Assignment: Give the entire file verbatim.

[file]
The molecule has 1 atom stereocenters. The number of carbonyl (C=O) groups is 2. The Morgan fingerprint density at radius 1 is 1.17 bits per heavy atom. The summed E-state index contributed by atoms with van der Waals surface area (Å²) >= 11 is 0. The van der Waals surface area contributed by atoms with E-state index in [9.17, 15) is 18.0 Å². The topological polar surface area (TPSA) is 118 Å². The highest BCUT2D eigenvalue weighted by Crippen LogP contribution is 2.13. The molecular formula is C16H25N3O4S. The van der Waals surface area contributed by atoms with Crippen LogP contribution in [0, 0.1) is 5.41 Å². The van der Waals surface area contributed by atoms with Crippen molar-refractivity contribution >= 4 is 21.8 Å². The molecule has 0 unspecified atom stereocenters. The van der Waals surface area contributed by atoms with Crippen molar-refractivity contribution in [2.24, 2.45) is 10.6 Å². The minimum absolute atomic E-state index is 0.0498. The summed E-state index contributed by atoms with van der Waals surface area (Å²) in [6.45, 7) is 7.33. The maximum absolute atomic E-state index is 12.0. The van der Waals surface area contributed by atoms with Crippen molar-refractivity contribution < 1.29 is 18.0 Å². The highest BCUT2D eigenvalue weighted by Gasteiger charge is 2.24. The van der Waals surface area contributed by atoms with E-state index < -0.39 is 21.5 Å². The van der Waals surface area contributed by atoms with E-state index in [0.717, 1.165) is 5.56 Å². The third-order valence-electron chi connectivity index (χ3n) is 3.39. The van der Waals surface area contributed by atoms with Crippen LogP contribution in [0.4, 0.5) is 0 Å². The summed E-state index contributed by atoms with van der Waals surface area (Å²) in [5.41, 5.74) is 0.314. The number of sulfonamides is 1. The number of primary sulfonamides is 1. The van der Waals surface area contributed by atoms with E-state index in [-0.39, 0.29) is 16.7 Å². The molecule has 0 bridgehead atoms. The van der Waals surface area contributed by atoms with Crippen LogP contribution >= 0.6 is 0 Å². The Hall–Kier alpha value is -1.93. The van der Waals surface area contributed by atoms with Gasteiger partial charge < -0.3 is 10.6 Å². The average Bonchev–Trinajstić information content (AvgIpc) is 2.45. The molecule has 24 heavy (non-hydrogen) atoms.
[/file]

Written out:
The molecule has 1 atom stereocenters. The number of carbonyl (C=O) groups is 2. The Morgan fingerprint density at radius 1 is 1.17 bits per heavy atom. The summed E-state index contributed by atoms with van der Waals surface area (Å²) >= 11 is 0. The van der Waals surface area contributed by atoms with E-state index in [9.17, 15) is 18.0 Å². The topological polar surface area (TPSA) is 118 Å². The highest BCUT2D eigenvalue weighted by Crippen LogP contribution is 2.13. The molecular formula is C16H25N3O4S. The van der Waals surface area contributed by atoms with Crippen LogP contribution in [0, 0.1) is 5.41 Å². The van der Waals surface area contributed by atoms with Crippen molar-refractivity contribution >= 4 is 21.8 Å². The molecule has 0 unspecified atom stereocenters. The van der Waals surface area contributed by atoms with Crippen molar-refractivity contribution in [2.24, 2.45) is 10.6 Å². The minimum absolute atomic E-state index is 0.0498. The summed E-state index contributed by atoms with van der Waals surface area (Å²) in [6.45, 7) is 7.33. The maximum absolute atomic E-state index is 12.0. The van der Waals surface area contributed by atoms with Crippen molar-refractivity contribution < 1.29 is 18.0 Å². The highest BCUT2D eigenvalue weighted by Gasteiger charge is 2.24. The van der Waals surface area contributed by atoms with E-state index < -0.39 is 21.5 Å². The van der Waals surface area contributed by atoms with E-state index in [0.717, 1.165) is 5.56 Å². The third-order valence-electron chi connectivity index (χ3n) is 3.39. The van der Waals surface area contributed by atoms with Crippen LogP contribution in [0.4, 0.5) is 0 Å². The summed E-state index contributed by atoms with van der Waals surface area (Å²) in [5.41, 5.74) is 0.314. The number of sulfonamides is 1. The number of primary sulfonamides is 1. The van der Waals surface area contributed by atoms with E-state index in [-0.39, 0.29) is 16.7 Å². The molecule has 0 bridgehead atoms. The van der Waals surface area contributed by atoms with Crippen LogP contribution >= 0.6 is 0 Å². The Hall–Kier alpha value is -1.93. The van der Waals surface area contributed by atoms with Gasteiger partial charge < -0.3 is 10.6 Å². The average Bonchev–Trinajstić information content (AvgIpc) is 2.45. The molecule has 24 heavy (non-hydrogen) atoms.